The Top Eleven Easiest Foods to Grow

by in Fruits and Veggies, Gardening, Kitchen Cost Cutters June 23, 2008

lazygardener.jpgWith the rising cost of gas, the price of food is just going to continue to rise as well.

For those of us in Washington experiencing “Juneuary” the yield of crops in this area may also be rather disappointing, and therefore result in an additional increase in local produce costs this summer.

Growing food that doesn’t require a great deal of maintenance is a simple way to cut organic costs in your kitchen.

Whether you are lazy or you are simply very busy and searching for “efficient” gardening tips, choosing the easiest fruits and vegetables to grow will save you time and money in the long run.

The key to starting your first garden is to choose foods that practically grow on their own. Pick a sunny patch, water daily, and sit back and watch them grow. Really, if I can grow this stuff- then anyone can grow this stuff!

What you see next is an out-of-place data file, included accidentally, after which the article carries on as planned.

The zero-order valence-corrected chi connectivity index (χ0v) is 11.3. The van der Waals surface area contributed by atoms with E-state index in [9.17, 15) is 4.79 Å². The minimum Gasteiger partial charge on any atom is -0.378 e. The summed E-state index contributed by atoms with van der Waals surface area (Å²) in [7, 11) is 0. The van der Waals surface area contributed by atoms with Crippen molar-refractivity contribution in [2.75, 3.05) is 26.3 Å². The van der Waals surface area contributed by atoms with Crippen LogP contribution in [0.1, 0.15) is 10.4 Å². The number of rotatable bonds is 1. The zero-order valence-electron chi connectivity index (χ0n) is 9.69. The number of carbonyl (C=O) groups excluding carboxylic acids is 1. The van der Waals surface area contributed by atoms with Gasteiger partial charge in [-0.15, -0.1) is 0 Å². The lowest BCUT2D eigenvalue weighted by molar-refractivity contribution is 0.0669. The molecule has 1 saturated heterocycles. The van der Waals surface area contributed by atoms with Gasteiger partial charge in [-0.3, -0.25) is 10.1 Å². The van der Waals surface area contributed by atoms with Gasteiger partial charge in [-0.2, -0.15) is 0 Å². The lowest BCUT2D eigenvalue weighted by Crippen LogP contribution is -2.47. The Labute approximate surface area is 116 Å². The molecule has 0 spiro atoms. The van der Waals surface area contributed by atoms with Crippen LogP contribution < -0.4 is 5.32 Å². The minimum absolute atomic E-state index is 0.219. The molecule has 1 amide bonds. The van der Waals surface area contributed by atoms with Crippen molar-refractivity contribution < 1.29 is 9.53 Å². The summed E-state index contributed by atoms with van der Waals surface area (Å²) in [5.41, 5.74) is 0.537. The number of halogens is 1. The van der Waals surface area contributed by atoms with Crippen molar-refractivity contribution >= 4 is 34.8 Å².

The Eleven Laziest (er… efficient) Foods to Grow:

  • Garlic-Grows as easy in a sunny pot garden as the ground. A renowned antimicrobial agent and cardiovascular herb, garlic has a multitude of medicinal properties.
  • Carrots-The beta carotene in carrots is best absorbed when they are cooked. Eating cooked carrots is therefore a better form of antioxidants than in their raw form. Research shows that beta carotene may be protective for those with cataracts and macular degeneration. Beta Carotene may also prevent healthy people from developing these visual disturbances.
  • Tomatoes-Enjoy fresh off the vine or canned in to your own homemade organic spaghetti sauce. The lycopene in tomatoes actually become more bioavailable with cooking, or processing.
  • Potatoes– Harvest fresh as needed. Be sure to eat the peel of these organic potatoes! The peel contains vitamins and fiber to balance your blood sugar and keep your energy stable.
  • Strawberries-Best to grow these yourself as non-organic strawberries are on the dirty dozen, the notorious top twelve dirtiest produce that should be purchased organically.
  • Radishes– Not just for rabbits! Radishes are essentially a “free food” meaning they have almost no calories. So go ahead-enjoy them with a little home made organic cucumber ranch dip! I won’t tell anyone.